School of Medicine

Showing 21-30 of 107 Results

  • Harini Chakravarthy

    Harini Chakravarthy

    Postdoctoral Research fellow, Developmental Biology

    Current Research and Scholarly Interests The discovery that insulin-producing ?-cells can be generated from cell sources within and outside the pancreas is of fundamental importance in terms of developing novel treatment strategies for diabetes. A major caveat to this is our relatively poor understanding of the players involved in this process and the lack of molecular characterization of the ?converted? ?-cells. This knowledge is key to our success in enhancing this process to its maximum therapeutic potential and efficiency. In this context, recent work has shown that ?-cells can be used as a source to generate ?-cells under conditions of near-total ?-cell depletion in mice. However the molecular mechanisms regulating ?-cell identity are unknown. This knowledge would allow us to harness the potential of ?-cells to give rise to ?-cells in diabetic patients where pancreatic ?-cells tend to be in abundant supply within the pancreas. My work in the laboratory has elucidated the role of two genes in maintaining ?-cell identity: Dnmt1 and Arx. Dnmt1, a DNA methyltransferase methylates DNA and is involved in gene repression. Arx is a transcription factor that is essential for ?-cell specification during embryogenesis. My work demonstrates that conditional in vivo inactivation of Dnmt1 and Arx in adult ?-cells causes them to convert into insulin producing ?-like-cells demonstrating the necessity of these two factors in maintaining ?-cell fate. Further functional characterization of these ?converted? cells will elucidate the extent to which ?-to- ?-cell conversion has occurred in these animals. I am also assessing the individual contributions of Dnmt1 and Arx in maintaining adult ?-cell identity.

  • Chia Yu Alex Chang

    Chia Yu Alex Chang

    Postdoctoral Research fellow, Microbiology and Immunology

    Current Research and Scholarly Interests Duchenne muscular dystrophy (DMD) is an X-chromosome-linked genetic disease that is caused by a mutation in the dystrophin gene and affects 1 in every 3500 boys. DMD patients suffer progressive muscle wasting and eventual cardiorespiratory failure that results in an early death in the second or third decade of life. Although extensive research effort has been invested, lack of a good mouse model that mimics the cardiac failure hinders research. We have developed a novel mouse model that exhibit all the symptoms found in DMD patients and our research is aimed at understanding the cardiac failure in DMD for future therapeutic interventions. Our mouse model fully recapitulates the DMD symptoms because we also took into account of the size of human protection DNA on chromosomal ends (telomere) compared to mouse. We would like to study the cause of cardiac failure in our mouse model by 1) determine if telomere shortening is specific to cardiomyocytes, 2) evaluate the level of cellular damage caused by oxidative stress and 3) identify the source of oxidative stress. These experiments will help us to better understand cardiac failure in DMD patients and allow testing of therapeutic interventions.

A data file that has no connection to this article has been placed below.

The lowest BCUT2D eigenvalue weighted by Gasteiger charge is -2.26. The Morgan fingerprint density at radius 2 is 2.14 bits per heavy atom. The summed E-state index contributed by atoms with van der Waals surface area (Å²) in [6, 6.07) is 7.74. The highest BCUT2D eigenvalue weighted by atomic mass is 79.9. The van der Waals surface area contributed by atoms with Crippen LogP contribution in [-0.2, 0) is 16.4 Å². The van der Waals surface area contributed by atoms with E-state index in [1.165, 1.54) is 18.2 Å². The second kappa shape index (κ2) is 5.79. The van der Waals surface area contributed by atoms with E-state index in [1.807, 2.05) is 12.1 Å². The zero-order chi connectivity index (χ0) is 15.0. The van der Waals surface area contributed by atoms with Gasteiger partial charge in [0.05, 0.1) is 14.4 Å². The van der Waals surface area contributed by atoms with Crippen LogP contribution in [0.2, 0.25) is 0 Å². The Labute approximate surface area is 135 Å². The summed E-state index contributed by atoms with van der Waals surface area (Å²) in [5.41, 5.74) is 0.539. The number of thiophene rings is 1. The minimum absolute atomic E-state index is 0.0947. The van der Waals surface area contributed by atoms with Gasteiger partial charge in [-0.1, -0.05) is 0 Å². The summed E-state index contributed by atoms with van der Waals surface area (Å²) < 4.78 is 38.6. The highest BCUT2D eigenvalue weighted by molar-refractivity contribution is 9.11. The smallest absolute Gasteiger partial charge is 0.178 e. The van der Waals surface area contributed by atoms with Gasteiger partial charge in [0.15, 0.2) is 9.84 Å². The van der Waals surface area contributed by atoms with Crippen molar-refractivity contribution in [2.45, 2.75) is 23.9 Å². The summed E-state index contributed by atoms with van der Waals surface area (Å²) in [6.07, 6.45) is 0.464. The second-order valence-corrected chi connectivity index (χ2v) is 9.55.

• Junlei Chang

    Junlei Chang

    Postdoctoral Research fellow, Hematology

    Current Research and Scholarly Interests With various in vitro tools and in vivo mice models, I am focusing on dissecting the roles of GRP124, GPR125 and Wnt signaling in CNS angiogenesis and vascular integrity after stroke from a translational perspective.

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